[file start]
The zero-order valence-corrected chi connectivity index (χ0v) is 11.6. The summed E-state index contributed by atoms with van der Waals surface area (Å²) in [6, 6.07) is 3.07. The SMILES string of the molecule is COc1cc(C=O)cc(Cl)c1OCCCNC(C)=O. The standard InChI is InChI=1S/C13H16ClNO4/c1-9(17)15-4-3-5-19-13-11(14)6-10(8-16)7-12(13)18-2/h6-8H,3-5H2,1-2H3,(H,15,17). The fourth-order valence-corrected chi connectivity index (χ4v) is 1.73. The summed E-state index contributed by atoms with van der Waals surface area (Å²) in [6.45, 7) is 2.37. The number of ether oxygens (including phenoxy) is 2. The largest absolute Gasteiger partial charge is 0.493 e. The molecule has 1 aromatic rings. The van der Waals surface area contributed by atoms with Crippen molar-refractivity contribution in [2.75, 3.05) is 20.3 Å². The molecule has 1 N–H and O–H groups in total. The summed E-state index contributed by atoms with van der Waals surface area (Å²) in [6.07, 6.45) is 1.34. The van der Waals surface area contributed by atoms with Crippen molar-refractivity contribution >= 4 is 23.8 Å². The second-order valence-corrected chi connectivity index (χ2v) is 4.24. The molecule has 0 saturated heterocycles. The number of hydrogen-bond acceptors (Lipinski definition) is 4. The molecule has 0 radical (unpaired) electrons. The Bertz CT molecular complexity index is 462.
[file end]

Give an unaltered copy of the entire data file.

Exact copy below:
The zero-order valence-corrected chi connectivity index (χ0v) is 11.6. The summed E-state index contributed by atoms with van der Waals surface area (Å²) in [6, 6.07) is 3.07. The SMILES string of the molecule is COc1cc(C=O)cc(Cl)c1OCCCNC(C)=O. The standard InChI is InChI=1S/C13H16ClNO4/c1-9(17)15-4-3-5-19-13-11(14)6-10(8-16)7-12(13)18-2/h6-8H,3-5H2,1-2H3,(H,15,17). The fourth-order valence-corrected chi connectivity index (χ4v) is 1.73. The summed E-state index contributed by atoms with van der Waals surface area (Å²) in [6.45, 7) is 2.37. The number of ether oxygens (including phenoxy) is 2. The largest absolute Gasteiger partial charge is 0.493 e. The molecule has 1 aromatic rings. The van der Waals surface area contributed by atoms with Crippen molar-refractivity contribution in [2.75, 3.05) is 20.3 Å². The molecule has 1 N–H and O–H groups in total. The summed E-state index contributed by atoms with van der Waals surface area (Å²) in [6.07, 6.45) is 1.34. The van der Waals surface area contributed by atoms with Crippen molar-refractivity contribution >= 4 is 23.8 Å². The second-order valence-corrected chi connectivity index (χ2v) is 4.24. The molecule has 0 saturated heterocycles. The number of hydrogen-bond acceptors (Lipinski definition) is 4. The molecule has 0 radical (unpaired) electrons. The Bertz CT molecular complexity index is 462.